U.S. regulators proposed large banks pay higher fees if they engage in risky activities, introducing a new scorecard said to better predict how institutions will fare in economic downturns.
The Federal Deposit Insurance Corp said on Tuesday the more risk-sensitive system would determine fee levels for deposit insurance for banks with more than $10 billion in assets, a little over 100 banks currently.
The new fees could be in place as soon as next year.
The proposed system is fairer and less pro-cyclical because it charges for risk when it is assumed, and it provides incentives for institutions to avoid excessive risk during economic expansions, FDIC Chairman Sheila Bair told a meeting of the agency.
The FDIC board on Tuesday also extended the crisis-era Transaction Account Guarantee (TAG) program by six months to the end of this year, to ensure that community banks still relying on the government backing do not lose business accounts to larger banks that could be perceived as more stable.
It is the second extension of the program, and the FDIC gave itself the option for a third.
The extension reflects the still-fragile state of smaller banks and their struggle to retain low-cost deposits when customers are shifting to larger banks.
Allowing the TAG program to expire in this environment could cause a number of community banks to experience deposit withdrawals... increasing the risk of liquidity failures, Bair said.
The TAG program, which provides unlimited federal backing for accounts that businesses typically use to meet payroll and pay vendors, was put in place in October 2008 when businesses were pulling their money out of smaller banks.
The program has become a money-loser for the FDIC as larger banks have opted out. Bair said Congress should consider extending it to all institutions until 2013, creating a more level playing field.
PAYING FOR RISK
In creating the new scorecard for large bank fees, the FDIC said it used lessons from the recent crisis to determine which risk factors increase the chance an institution will fail.
The fee proposal would try to capture long-term risks by factoring in higher-risk asset concentrations, credit quality measures and levels of underperforming assets.
The FDIC proposal, which will be out for public comment for 60 days, is designed to discourage excessive risk-taking in good times and prevent a repeat of the massive leveraging that occurred before the recent financial crisis.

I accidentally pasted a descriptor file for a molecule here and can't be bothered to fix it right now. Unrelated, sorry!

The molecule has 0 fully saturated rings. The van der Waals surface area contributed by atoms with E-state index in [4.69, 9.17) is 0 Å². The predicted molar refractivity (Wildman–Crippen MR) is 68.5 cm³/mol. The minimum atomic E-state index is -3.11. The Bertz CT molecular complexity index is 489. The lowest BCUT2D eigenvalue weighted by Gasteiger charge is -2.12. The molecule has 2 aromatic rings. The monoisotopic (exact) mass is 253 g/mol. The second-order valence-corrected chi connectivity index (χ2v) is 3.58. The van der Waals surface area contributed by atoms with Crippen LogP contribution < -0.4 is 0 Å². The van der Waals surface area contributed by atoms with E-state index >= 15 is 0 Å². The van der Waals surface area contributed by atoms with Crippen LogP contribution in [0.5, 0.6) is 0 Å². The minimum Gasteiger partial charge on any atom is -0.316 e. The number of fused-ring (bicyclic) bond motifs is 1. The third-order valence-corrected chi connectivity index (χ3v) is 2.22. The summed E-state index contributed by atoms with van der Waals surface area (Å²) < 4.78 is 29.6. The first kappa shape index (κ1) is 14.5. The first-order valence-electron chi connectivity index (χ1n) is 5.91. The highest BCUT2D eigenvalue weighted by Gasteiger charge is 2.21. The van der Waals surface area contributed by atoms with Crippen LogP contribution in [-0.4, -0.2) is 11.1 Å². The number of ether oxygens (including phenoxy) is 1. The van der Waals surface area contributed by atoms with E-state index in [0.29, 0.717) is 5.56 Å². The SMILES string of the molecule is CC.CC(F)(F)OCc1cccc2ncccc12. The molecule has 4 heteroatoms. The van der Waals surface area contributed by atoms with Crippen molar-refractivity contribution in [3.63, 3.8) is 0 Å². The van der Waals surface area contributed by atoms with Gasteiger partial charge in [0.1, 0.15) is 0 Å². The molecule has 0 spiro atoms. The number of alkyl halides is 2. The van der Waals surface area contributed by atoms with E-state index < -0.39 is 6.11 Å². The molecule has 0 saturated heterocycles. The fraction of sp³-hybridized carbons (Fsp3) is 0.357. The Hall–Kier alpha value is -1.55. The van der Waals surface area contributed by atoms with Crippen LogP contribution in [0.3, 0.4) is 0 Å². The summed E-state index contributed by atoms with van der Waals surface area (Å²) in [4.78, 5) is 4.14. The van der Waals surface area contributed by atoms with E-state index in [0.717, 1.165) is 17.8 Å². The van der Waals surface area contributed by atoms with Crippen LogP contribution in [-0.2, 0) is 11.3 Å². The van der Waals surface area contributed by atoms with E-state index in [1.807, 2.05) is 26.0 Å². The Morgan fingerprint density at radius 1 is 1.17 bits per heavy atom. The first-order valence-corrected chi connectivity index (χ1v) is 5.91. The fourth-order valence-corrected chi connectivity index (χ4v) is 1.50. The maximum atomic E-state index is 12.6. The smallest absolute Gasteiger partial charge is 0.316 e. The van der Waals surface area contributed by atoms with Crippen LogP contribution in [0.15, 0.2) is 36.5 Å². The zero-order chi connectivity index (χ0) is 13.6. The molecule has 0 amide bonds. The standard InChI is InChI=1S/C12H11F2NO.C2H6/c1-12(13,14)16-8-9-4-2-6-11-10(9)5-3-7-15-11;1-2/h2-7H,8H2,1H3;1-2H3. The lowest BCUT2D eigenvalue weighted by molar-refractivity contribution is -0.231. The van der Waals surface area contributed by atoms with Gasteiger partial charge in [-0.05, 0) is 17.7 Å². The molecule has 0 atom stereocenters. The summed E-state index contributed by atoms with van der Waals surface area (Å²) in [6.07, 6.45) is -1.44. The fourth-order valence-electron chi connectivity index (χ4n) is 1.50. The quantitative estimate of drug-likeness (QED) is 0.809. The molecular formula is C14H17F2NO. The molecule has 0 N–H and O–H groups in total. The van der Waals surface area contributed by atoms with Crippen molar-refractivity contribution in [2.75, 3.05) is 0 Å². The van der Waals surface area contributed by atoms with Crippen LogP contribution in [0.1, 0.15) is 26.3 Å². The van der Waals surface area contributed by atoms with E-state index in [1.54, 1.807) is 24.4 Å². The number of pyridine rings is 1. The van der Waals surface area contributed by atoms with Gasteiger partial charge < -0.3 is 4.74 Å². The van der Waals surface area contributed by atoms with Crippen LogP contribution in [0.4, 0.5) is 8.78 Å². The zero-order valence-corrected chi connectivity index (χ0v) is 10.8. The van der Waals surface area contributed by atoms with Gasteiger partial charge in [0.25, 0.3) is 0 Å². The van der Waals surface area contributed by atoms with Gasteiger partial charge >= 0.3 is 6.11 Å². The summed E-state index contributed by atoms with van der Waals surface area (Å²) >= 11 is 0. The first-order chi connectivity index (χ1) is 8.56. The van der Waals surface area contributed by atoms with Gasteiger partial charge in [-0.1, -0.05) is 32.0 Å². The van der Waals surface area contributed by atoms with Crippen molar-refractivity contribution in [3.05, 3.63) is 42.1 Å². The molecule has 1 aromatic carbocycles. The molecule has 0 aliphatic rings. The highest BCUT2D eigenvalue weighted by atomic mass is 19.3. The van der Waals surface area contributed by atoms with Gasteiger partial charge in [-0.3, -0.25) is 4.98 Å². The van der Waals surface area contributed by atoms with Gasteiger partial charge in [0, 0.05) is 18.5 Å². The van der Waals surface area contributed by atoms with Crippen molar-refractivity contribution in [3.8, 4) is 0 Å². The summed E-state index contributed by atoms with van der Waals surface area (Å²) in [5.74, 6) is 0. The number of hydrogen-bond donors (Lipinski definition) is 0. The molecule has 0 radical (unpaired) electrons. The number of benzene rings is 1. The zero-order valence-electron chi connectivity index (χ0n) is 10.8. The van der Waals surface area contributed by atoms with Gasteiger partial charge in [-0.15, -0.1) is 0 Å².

The proposal also explores whether to include other less quantitative variables such as stress testing, underwriting standards, and risk management. If we had used the proposed system during pre-crisis periods, it would have predicted the current rank ordering of large institutions much better than the system used now, Bair said.
Since the beginning of 2008, regulators have seized 207 banks. Failures are expected to peak this year, as banks continue to clean up their balance sheets of bad loans.
The FDIC said it is still considering a proposal to also add the riskiness of compensation schemes as a factor in fee levels. The agency would not say when it will formally propose such a measure.
There would be a separate category for highly complex institutions that have a depository bank with $50 billion in assets, and a holding company with $500 billion in assets. That includes about nine banks, the FDIC said.
Those institutions would face four other measures that would factor in fee levels, including senior bond spreads and the parent company's tangible common equity.
Comptroller of the Currency John Dugan supported putting the proposal out for comment but expressed reservations about the fee system's complexity and possible subjective nature.
Bair acknowledged banks need clarity about what the FDIC is seeking to reward and penalize, but said institutions' risk profiles can be nuanced. She said regulators should be allowed to apply their own judgment of a firms' riskiness.
The revenue collected under the new system would be about the same as the current system; it would simply shift the fee burden to institutions that take on more risk.
The FDIC collects about $14 billion in deposit insurance fees per year from the bank industry.
(Reporting by Karey Wutkowski; Editing by Tim Dobbyn)